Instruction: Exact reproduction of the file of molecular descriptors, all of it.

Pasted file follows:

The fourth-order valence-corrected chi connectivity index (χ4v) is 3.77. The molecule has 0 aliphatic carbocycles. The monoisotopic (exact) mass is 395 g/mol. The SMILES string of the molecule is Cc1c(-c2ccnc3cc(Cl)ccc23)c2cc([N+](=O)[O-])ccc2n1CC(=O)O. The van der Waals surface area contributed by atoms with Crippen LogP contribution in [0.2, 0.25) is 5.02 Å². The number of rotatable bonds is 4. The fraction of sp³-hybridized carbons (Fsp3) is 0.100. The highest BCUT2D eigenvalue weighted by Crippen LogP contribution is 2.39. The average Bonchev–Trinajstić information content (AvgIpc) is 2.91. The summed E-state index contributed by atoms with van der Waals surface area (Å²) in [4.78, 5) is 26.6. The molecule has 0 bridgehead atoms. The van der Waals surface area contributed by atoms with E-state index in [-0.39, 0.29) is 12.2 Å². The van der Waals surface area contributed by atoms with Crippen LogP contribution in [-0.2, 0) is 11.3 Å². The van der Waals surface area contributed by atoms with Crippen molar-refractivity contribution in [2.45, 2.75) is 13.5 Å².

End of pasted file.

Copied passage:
The fourth-order valence-corrected chi connectivity index (χ4v) is 3.77. The molecule has 0 aliphatic carbocycles. The monoisotopic (exact) mass is 395 g/mol. The SMILES string of the molecule is Cc1c(-c2ccnc3cc(Cl)ccc23)c2cc([N+](=O)[O-])ccc2n1CC(=O)O. The van der Waals surface area contributed by atoms with Crippen LogP contribution in [0.2, 0.25) is 5.02 Å². The number of rotatable bonds is 4. The fraction of sp³-hybridized carbons (Fsp3) is 0.100. The highest BCUT2D eigenvalue weighted by Crippen LogP contribution is 2.39. The average Bonchev–Trinajstić information content (AvgIpc) is 2.91. The summed E-state index contributed by atoms with van der Waals surface area (Å²) in [4.78, 5) is 26.6. The molecule has 0 bridgehead atoms. The van der Waals surface area contributed by atoms with E-state index in [-0.39, 0.29) is 12.2 Å². The van der Waals surface area contributed by atoms with Crippen LogP contribution in [-0.2, 0) is 11.3 Å². The van der Waals surface area contributed by atoms with Crippen molar-refractivity contribution in [2.45, 2.75) is 13.5 Å².